Nasal soft-tissue wounds on the central dorsum, the nasal supratip, and the nasal tip can also be considered for linear repair when they are small (ie, < 1 cm in diameter). A surgical ellipse created around these circular wounds should extend to a length-to-width ratio of at least 4:1, eliminating the potential for a distracting dog-ear deformity (see the following image). The distal part of the nose does not have any identifiable relaxed skin tension lines; therefore, closures in this area should be oriented vertically to prevent alar asymmetry. As with all linear closures on the nose, the tissue should be undermined at the level of the perichondrium. The wound is approximated by using buried vertical mattress sutures following meticulous hemostasis. Particular attention is paid to wound-edge eversion on the sebaceous areas of the nose, because surgical scars tend to invert in thickly skinned areas.

Although the linear closure on the nasal tip can be satisfying (see the images below), it unfortunately is only available for small wounds (< 1 cm). Larger linear closures on the nasal tip produce unacceptably high wound-closure tension, which promotes wound-edge ischemia and more visible scarring in the nasal tip area. [5, 6] Such higher wound-closure tensions also produce an artificially flared appearance to the nasal ala.

An interesting variant of the linear closure for wounds located off-center in the area of the supratip is the Burow-type advancement flap, which can serve to close smaller wounds while maintaining alar symmetry (see the following images).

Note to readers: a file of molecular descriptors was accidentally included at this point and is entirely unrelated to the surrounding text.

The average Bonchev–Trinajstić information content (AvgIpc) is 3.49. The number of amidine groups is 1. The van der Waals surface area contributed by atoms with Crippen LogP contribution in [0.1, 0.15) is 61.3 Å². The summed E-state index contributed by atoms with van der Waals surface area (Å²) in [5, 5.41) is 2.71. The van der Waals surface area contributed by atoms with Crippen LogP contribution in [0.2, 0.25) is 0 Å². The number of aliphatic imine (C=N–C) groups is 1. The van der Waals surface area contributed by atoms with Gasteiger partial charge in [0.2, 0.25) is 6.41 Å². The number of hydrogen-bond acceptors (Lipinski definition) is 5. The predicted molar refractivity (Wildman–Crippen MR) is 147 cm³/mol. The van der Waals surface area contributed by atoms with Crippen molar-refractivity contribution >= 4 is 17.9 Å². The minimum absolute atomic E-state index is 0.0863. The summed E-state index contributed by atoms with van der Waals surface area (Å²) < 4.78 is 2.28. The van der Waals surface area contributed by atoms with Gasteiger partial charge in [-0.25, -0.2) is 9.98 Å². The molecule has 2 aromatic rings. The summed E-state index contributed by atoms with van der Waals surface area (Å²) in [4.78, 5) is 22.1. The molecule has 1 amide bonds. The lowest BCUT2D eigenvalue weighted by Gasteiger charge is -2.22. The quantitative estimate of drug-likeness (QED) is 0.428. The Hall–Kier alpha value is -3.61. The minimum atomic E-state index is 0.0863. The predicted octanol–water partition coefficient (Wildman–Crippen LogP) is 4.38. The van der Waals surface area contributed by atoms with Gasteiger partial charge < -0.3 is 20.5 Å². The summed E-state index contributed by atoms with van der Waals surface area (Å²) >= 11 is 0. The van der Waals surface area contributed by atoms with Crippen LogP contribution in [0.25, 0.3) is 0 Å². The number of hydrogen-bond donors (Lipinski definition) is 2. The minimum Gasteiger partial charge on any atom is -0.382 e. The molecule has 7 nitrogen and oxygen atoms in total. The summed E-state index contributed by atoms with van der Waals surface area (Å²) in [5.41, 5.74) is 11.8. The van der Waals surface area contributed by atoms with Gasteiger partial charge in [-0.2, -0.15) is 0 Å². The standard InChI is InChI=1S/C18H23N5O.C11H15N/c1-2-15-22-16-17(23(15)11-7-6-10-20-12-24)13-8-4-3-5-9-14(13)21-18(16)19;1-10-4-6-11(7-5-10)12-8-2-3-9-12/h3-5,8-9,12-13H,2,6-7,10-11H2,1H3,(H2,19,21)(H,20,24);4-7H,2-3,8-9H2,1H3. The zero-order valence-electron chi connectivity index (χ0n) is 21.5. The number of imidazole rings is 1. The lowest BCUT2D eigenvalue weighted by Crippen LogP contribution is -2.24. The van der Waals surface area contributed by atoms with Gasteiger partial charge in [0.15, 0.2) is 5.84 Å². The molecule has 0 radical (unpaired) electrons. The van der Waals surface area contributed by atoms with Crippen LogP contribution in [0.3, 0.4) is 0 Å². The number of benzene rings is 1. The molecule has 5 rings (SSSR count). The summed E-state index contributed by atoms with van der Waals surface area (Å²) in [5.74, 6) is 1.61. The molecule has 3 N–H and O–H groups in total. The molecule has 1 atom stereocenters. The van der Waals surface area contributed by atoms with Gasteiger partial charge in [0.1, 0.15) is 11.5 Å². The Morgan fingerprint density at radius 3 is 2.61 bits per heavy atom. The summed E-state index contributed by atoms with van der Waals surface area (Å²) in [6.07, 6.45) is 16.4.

Split-thickness skin grafting can occasionally be considered in the repair of nasal wounds, such as covering large wounds on the nose; however, the aesthetic success of the grafts is often compromised by the propensity of the graft to significantly contract and to develop unsightly hyperpigmentation. More aesthetically appropriate alternatives are almost always available. Because the graft offers little hope for aesthetic success, split-thickness skin grafts should be considered to provide only biologic/functional coverage of the nasal wound. Therefore, split-thickness skin grafting plays a role in nasal reconstruction only in the patient who cannot tolerate surgery or in the case of a particularly virulent neoplasm when a more involved reconstruction is delayed to observe the potential of the tumor’s persistence.